Eugene Sela, the senior director of finance and accounting for AEA Federal Credit Union ($276.4M, Yuma, AZ), says the credit union has witnessed some of these changes firsthand, and he expects the trends to accelerate. 

“When we understood the [COVID-19] situation was not going away, we realized we would not have an easy path to generate budgeted loan amounts,” Sela says. “Loans will be hard to generate in the coming months. People are scared to spend. This is evidenced by the higher-than-normal liquidity nationwide."

Credit Union Reaction

Placed in the context of COVID-19 shutdowns, economic uncertainty, and a historically low interest rate environment, the movement of these top-line balance sheet categories makes sense. Put another way, the movement in loan and share balances reflects the changing needs of a scared and financially strained membership. 

Early data points to one major strategy credit unions are employing to respond to these changes — industrywide, they are increasing their provision for loan and lease losses (PLL). Credit unions hope if they can appropriately prepare for the economic impact of COVID-19, then they can remain solvent and available to provide financial support to members when they are most in need.

PROVISION FOR LOAN & LEASE LOSSES (BY QUARTER)

FOR U.S. CREDIT UNIONS | DATA AS OF 03.31.20
© Callahan & Associates | CreditUnions.com

Although quarterly provisions have been rising since 2014, a 25.9% quarterly increase in the first quarter of 2020 moved PLL to levels not seen since the Great Recession. Note the PLL trends correlate closely with the loan-to-share graph above.

Credit unions allocated nearly $2.2 billion to their PLL in the first three months of the year, 25.9% more than last quarter and 34.2% more than the first quarter of last year. The $442.8 million increase since last quarter represents the largest quarterly increase in absolute dollar terms since the fourth quarter of 2008. Relatedly, the industry’s coverage ratio (total allowance for loan and lease losses divided by the total balance of delinquent loans) stands at 142.6%. This trails only the first quarter of last year for the highest level since 2000. Compared to March of 2007 — when the industry’s coverage ratio was 112.6% — credit unions are more well-covered and prepared for the prospect of a recession.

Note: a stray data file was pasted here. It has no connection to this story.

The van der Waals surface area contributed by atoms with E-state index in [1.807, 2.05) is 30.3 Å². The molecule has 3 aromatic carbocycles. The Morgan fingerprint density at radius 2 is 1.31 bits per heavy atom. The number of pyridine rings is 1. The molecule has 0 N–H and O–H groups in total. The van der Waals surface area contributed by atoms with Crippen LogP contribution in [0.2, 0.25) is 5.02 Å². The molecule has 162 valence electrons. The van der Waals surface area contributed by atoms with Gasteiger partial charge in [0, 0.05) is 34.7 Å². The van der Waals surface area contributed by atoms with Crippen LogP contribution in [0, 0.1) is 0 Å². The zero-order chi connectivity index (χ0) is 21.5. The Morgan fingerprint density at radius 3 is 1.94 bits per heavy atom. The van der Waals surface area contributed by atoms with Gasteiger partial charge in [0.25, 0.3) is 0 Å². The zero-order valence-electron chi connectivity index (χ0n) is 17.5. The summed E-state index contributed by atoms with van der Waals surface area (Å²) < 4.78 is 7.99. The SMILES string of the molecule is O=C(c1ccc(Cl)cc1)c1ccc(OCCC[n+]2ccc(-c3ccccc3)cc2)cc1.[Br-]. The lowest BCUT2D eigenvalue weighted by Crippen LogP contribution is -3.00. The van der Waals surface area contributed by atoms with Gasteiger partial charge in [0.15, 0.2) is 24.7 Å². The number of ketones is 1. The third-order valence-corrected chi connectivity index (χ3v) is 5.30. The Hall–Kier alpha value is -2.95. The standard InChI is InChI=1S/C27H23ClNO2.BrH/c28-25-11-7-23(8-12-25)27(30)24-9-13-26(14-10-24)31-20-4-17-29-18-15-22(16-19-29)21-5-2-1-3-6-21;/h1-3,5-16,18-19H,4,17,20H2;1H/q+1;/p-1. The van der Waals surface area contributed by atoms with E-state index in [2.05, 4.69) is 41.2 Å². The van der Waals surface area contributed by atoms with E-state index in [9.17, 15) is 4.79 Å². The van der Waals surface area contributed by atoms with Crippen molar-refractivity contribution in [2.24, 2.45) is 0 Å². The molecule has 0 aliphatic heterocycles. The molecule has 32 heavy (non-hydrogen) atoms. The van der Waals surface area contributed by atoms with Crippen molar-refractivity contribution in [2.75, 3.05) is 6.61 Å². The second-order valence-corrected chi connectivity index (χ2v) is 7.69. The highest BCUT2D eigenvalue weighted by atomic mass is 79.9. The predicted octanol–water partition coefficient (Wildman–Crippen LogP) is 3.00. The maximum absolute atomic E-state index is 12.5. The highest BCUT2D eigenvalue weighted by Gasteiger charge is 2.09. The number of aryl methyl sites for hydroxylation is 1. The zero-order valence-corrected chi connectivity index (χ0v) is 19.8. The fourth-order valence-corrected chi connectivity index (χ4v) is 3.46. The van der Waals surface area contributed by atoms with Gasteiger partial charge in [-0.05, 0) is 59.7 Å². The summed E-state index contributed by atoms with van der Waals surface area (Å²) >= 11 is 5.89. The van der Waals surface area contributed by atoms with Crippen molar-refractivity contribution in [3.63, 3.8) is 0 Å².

Clearly, credit unions are analyzing their balance sheet dynamics, listening to the news, and adjusting their strategies accordingly. Although the first quarter delinquency data is not severe right now — 0.63% industrywide — all major loan types reported higher delinquency than in the first quarter of last year, and credit unions are preparing for these numbers to swell in the coming months.

DELINQUENCY BY LOAN TYPE AND ANNUAL CHANGE

FOR U.S. CREDIT UNIONS | DATA AS OF 03.31.20
© Callahan & Associates | CreditUnions.com

Led by spikes in credit card and member commercial delinquency, late repayment rates have increased in all major loan categories since this point last year. Many credit unions expect these rates to increase moving forward as members are hit with the full impact of COVID-19.